"The play strips away the layers of stereotype and presumption surrounding adolescence, and illuminates the common struggles facing this generation of teenagers by using fiction to explore the events surrounding the worst school shooting in American history," according to production notes. The title (which is purposely lowercase) is the Latin for columbine, a flower. The Latin root means "dovelike," from the resemblance the inverted flower has to a cluster of doves.
The piece was created and written by The United States Theatre Project, including members Josh Barrett, Patricia Hersch, Stephen Karam, Sean McNall and director PJ Paparelli.
The first act, set in a fictitious high school anywhere in America, melds fact and fiction before getting into the specifics of the 1999 Colorado tragedy.
Eight actors "guide an audience into the complex world of adolescence as a group of stereotypes from any American high school slowly reveal their inner landscapes. As the characters humanize and discover their commonality, the play moves from fiction to fact as two outsiders become Eric Harris and Dylan Klebold, the two gunmen who killed 12 students and one teacher at Columbine High School in April of 1999."
The acting troupe includes Anna Camp, Alexis Hyatt, Tom Sawyer, Will Rogers, Adam Mills, Trevor Vaughn, Stacy Salvette and Ashley Robinson, who are all students at the North Carolina School of the Arts, where columbinus was first workshopped in December 2002. The US Theatre Project writers started the piece (and founded the company) in July 2002. The goal of the eclectic troupe is to develop ensemble works inspired by factual events and trends. Field work is part of the development of their pieces. In this way, the troupe seems to be taking a cue from Tectonic Theater Project, which similarly addressed the murder of Matthew Shepard in a docu-drama regional hit, The Laramie Project, also seen Off-Broadway and in an HBO film version. "We define this work as a theatrical discussion rather than a play," said US Theatre Project director-writer PJ Paparelli. "It's more comparable to Brecht's works than to a naturalistic play. That's partly due to the number of writers [from various disciplines and ages] working on it, so it has different styles."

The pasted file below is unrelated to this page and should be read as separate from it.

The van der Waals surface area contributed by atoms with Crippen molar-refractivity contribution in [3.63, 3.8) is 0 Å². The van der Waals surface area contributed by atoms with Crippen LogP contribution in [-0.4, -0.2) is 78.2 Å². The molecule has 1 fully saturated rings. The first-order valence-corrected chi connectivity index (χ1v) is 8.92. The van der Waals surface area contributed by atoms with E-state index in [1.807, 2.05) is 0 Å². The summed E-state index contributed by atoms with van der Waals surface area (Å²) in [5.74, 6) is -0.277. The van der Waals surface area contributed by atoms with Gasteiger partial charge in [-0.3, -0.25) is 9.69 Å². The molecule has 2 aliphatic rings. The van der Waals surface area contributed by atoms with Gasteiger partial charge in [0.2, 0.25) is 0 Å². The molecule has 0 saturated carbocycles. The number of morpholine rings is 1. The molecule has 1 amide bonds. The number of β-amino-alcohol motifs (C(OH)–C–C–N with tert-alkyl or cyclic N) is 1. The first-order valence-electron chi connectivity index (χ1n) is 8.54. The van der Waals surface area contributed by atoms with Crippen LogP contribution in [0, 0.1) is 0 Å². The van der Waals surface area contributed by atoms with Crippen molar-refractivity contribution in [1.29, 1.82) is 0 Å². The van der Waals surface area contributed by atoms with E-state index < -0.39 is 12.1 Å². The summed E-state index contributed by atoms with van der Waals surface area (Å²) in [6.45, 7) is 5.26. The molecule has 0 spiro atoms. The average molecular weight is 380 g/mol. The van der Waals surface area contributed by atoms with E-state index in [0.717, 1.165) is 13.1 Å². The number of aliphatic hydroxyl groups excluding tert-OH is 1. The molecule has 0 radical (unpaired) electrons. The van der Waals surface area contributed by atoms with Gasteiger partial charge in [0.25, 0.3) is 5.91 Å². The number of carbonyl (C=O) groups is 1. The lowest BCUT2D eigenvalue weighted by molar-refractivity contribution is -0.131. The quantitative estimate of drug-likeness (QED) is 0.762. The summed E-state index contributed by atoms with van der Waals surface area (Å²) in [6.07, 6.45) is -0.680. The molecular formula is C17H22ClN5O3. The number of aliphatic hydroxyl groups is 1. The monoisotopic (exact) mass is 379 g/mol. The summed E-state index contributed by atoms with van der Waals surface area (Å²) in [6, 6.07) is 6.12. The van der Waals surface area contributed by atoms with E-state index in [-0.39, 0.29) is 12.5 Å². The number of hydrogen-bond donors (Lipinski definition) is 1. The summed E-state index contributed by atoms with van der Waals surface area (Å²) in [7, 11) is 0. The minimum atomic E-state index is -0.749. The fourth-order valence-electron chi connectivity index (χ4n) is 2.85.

The play is said to combine fiction and fact, drawing from extensive research from Freedom of Information documents and tapes, interviews with Columbine students and community leaders in Littleton, CO, and the voices of hundreds of adolescents from discussions about the play all over the country.
The work is still in the developmental stage, and will be followed April 12 by a discussion with the audience. A New York reading is planned for June to gauge producer interest and further rehearsals will take place in Littleton, CO, in July prior to a Kennedy Center performance in the a new play festival in September.
The play contains course language and graphic descriptions of violence, based on actual events. Parental guidance is suggested.
The reading is part of Arena Stage's In the Works series, in the Arena space known at the Old Vat. Tickets are $5. For information, call (202) 488-3300 or visit www.arenastage.org.